Montclair Park Update: How Local, Community-based Habitat Restoration Volunteers Heal Our Parks and Save our City $$. Tuesday, January 24, 2012.

The city crews came through this week, weed-whacking the area above the tennis court and the picnic area as they periodically do. And here is a brilliant example of why local, community-based restoration volunteers are a vital part of a healthy community, and of a healthy ecosystem:

This plant you see here is French broom. It is not a bad plant; it is just far, far away from the natural context in which it evolved, and thus far away from any natural controls on its unchecked expansion across our own beautiful California landscape. So much so that in a very short time it has choked off native trees, flowering shrubs, and bunchgrass prairies throughout untold acres of the East Bay Hills Ecosystem, including right here in many parkland areas within the Sausal Creek and Temescal watersheds.

And part of the reason this plant is so successful in conquering and holding ground is this: it crown-sprouts. Meaning that if you weed-whack it, what was initially a single, slender stem, with roots easily removable by a community volunteer with two minutes’ training in use of a weed wrench, instead becomes a multi-headed Hydra that will send up dozens of stems in place of one and will grow a thick, knotted root crown that is vastly harder to deal with the next time, and the time after that. Meaning needless time and labor cost to the City in a time of ever-tighter budgets; and, even worse, persistent patches of invasive, weedy, and often dangerously flammable vegetation in our public spaces.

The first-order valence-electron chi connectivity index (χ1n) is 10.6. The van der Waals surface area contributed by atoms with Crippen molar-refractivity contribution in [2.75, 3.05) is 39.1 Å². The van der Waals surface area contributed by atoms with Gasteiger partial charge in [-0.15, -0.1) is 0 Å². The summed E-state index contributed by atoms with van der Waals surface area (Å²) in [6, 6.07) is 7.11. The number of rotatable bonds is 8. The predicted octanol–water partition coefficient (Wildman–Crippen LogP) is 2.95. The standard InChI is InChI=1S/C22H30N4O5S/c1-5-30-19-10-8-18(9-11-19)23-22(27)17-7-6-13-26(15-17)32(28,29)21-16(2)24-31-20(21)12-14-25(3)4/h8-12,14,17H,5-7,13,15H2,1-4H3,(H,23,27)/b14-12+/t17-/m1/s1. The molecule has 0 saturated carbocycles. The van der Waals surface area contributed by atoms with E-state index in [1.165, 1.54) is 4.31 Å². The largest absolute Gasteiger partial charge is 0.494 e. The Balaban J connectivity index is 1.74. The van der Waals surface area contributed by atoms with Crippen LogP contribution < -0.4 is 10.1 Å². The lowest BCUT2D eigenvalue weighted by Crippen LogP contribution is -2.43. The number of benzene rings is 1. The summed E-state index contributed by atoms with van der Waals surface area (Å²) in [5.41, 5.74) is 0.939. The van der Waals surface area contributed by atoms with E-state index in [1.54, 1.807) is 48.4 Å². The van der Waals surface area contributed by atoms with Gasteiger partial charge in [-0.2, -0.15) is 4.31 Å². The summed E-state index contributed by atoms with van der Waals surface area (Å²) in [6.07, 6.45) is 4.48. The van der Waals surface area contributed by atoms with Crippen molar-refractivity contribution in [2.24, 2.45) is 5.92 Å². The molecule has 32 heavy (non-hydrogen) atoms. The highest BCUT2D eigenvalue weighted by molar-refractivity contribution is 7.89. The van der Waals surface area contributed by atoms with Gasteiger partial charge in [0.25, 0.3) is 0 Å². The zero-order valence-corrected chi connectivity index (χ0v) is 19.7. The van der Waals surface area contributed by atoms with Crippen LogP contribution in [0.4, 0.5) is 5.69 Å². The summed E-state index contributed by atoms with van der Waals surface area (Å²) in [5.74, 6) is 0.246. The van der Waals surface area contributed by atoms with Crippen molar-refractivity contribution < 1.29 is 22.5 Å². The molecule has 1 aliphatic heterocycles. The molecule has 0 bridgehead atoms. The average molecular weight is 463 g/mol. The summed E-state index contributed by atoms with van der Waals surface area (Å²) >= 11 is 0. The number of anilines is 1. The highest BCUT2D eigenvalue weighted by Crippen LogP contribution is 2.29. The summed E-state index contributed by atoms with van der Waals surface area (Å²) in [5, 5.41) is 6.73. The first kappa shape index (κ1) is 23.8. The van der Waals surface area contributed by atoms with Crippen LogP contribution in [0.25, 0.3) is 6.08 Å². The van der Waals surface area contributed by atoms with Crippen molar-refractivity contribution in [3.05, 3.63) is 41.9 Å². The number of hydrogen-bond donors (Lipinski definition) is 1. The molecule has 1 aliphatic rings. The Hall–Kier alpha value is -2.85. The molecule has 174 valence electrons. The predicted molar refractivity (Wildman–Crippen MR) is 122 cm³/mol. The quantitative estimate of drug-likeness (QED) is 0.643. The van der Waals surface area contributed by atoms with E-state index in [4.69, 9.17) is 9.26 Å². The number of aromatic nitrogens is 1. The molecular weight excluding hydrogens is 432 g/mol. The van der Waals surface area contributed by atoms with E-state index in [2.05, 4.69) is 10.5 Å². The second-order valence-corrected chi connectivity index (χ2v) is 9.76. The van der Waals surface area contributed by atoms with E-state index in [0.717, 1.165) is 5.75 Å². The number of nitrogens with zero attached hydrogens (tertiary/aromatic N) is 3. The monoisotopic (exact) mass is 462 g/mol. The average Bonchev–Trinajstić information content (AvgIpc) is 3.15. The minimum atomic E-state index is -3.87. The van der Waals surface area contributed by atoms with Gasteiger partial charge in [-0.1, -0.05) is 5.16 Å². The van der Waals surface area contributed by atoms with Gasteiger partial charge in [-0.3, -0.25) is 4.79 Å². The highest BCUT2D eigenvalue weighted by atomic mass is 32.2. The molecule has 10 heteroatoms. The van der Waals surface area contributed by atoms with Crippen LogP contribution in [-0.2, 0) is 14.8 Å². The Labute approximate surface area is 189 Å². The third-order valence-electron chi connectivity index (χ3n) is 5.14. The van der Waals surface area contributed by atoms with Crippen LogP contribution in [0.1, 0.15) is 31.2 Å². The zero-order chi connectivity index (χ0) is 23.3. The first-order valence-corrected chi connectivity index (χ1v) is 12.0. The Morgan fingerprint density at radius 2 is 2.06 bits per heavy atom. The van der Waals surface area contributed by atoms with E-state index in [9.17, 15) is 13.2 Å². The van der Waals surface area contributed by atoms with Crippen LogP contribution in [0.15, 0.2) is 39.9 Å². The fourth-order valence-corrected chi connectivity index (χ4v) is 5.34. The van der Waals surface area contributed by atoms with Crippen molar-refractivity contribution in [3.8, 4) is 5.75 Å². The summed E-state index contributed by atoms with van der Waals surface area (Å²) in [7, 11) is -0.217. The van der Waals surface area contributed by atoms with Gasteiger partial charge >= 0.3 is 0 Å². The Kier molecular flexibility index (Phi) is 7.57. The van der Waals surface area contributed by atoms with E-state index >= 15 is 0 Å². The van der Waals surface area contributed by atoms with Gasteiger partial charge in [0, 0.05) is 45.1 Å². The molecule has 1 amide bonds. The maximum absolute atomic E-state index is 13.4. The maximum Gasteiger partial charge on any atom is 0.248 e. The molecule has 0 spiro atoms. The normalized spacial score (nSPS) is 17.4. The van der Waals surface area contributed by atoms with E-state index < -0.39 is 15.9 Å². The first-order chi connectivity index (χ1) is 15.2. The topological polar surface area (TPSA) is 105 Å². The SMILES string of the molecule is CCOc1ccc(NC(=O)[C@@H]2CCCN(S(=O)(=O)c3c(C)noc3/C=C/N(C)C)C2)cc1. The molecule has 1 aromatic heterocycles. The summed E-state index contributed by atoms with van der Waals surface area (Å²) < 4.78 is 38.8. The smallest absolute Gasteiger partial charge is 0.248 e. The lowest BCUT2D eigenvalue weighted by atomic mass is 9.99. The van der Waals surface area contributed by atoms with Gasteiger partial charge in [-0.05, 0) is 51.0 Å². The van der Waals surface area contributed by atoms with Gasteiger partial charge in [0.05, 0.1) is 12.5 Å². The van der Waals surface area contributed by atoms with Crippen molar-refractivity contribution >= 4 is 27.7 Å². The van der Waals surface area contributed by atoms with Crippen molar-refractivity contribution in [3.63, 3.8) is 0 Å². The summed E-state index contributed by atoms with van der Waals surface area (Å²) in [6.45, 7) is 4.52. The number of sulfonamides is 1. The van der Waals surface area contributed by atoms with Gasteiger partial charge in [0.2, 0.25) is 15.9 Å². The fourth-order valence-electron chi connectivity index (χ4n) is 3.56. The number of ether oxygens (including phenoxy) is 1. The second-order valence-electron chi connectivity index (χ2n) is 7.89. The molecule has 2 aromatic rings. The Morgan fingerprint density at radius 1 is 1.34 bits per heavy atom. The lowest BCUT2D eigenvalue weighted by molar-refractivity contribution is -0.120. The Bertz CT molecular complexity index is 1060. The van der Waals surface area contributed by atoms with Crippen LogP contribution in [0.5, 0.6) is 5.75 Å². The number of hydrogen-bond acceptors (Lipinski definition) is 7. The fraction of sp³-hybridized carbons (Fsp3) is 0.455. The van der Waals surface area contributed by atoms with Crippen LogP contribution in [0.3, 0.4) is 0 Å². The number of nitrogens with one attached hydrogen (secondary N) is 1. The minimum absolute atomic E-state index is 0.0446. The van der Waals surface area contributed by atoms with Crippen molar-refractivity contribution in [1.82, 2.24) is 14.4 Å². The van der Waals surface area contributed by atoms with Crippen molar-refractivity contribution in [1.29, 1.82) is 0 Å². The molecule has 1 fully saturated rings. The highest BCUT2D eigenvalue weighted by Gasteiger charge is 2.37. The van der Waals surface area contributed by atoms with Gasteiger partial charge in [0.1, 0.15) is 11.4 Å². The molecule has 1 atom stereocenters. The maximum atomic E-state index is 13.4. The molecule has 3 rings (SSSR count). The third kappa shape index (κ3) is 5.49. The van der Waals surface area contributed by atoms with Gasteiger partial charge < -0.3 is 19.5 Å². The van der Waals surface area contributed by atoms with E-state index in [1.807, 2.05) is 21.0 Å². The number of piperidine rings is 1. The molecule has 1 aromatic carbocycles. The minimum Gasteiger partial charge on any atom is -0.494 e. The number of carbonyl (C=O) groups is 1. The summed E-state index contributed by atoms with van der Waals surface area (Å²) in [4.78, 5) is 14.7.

The plant pictured above is already such a Hydra, born of a previous weed-whacking, and destined to sprout again forever unless something different is done. As is the nearby thicket of French broom pictured here below, were it to be cleared in similar fashion. You can take a chainsaw to this, and in an astoundingly short time it will be back and much, much harder to remove:

Now fortunately, the City has so far (as of Tuesday evening) only weed-whacked the area just above the picnic area and tennis court, something they have often done before and shall doubtless repeat again. And they are not to be faulted for this; they haven’t the time nor the budget to restore these areas in a way that will last and so are clearly focusing on maintaining buffer strips of cleared ground in the areas of highest concern for public safety. But there is an alternative, one that does last, and it is to be found here in Redwood Park…

…and along the Bridgeview Trail in Dimond Canyon…

…and along the Montclair Railroad Trail…

…and in Beaconsfield Canyon, the wild declivity between Ascot and Chelton in Montclair…

…and quite possibly, soon, here:

post in progress 24/25 jan ’12

This entry was posted in Montclair Park Restoration Project, Sausal Creek Watershed. Bookmark the permalink.

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